Twenty five million pounds worth of stolen London art by Paul Gauguin and Pierre Bonnard has been recovered, after hanging on the wall of an Italian Fiat factory worker for nearly 40 years. The masterpieces were revealed in a press conference after police were contacted by the owner’s son who consulted experts, when he saw a similar painting by Gauguin in a book. Mariano Mossa, commander of Italy’s heritage police, said he believed the paintings had been discarded on a train travelling from Paris to Turin after they were stolen. “They were bought by an art-loving worker, who hung them for 40 years in his kitchen, first in Turin then in Sicily, after he retired”.
The paintings were stolen from a London’s Regents Park home in 1970 by thieves posing as burglar alarm maintenance men, who entered the house and asked the housekeeper to make them a cup of tea. The robbers removed the canvases from the frames in a professional manner before fleeing. The masterpieces were later found abandoned on a train in Turin Italy. The works wound up in a railway lost-property auction, where they were purchased by the present owner for around £20.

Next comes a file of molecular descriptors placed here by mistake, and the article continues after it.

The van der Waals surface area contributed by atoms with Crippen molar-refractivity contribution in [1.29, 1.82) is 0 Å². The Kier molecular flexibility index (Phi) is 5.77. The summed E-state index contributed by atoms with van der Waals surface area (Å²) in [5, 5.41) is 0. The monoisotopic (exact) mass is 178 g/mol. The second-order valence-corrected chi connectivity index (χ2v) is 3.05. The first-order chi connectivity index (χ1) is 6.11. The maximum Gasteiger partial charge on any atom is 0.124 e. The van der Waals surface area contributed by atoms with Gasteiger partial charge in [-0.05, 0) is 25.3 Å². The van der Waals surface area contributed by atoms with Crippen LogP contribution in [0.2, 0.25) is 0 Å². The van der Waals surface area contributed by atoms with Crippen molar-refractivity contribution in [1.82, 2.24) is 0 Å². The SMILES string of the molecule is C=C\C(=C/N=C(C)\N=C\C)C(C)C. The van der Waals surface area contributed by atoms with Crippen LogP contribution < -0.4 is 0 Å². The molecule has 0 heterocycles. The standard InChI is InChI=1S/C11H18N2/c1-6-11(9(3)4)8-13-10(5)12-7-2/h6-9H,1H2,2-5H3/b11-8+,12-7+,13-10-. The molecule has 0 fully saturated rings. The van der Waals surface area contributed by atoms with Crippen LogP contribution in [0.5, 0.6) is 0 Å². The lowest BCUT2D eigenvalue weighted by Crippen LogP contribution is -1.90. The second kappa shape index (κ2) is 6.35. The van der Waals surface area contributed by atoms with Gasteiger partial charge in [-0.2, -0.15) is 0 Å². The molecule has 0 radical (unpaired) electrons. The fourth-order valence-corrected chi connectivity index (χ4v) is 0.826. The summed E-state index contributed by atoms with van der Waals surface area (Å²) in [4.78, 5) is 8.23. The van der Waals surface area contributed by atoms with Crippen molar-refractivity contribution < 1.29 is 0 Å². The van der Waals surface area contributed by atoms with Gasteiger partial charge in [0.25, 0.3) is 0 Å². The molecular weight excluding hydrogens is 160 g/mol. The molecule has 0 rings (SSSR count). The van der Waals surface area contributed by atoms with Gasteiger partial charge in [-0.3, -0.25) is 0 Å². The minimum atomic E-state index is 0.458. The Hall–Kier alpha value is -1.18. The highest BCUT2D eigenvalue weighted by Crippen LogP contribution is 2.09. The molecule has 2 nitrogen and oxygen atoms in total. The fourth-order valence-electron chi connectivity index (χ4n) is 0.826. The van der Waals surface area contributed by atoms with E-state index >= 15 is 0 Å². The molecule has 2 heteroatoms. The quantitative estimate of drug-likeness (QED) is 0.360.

Italian culture minister Dario Franceschini said: “It’s an incredible story, an amazing recovery. A symbol of all the work which Italian art police have put in over the years behind the scenes.”
The current owner of the paintings said,”As a simple factory worker, I am proud of having been able to appreciate and buy two masterpieces even though I did not know what they were,” the 70-year-old Italian man stated in La Stampa one of Italy’s leading dailies. “What makes me most happy is having had the pleasure of living with them for so long,” the pensioner, who said he wished to remain anonymous out of concern “because of the amount of money involved”, he added.
The Gauguin oil on canvas, titled ‘Fruits sur une table ou nature au petit chien’ (Fruits on a table or still life with a small dog), was created in 1889. The Bonnard, ‘La femme aux deux fauteuils’ Woman with two armchairs are both considered museum quality and will have increased in value collectively by millions. Under Italian law the former Fiat worker, who wishes to remain anonymous will be allowed to keep the paintings, if he can prove that they were bought in good faith.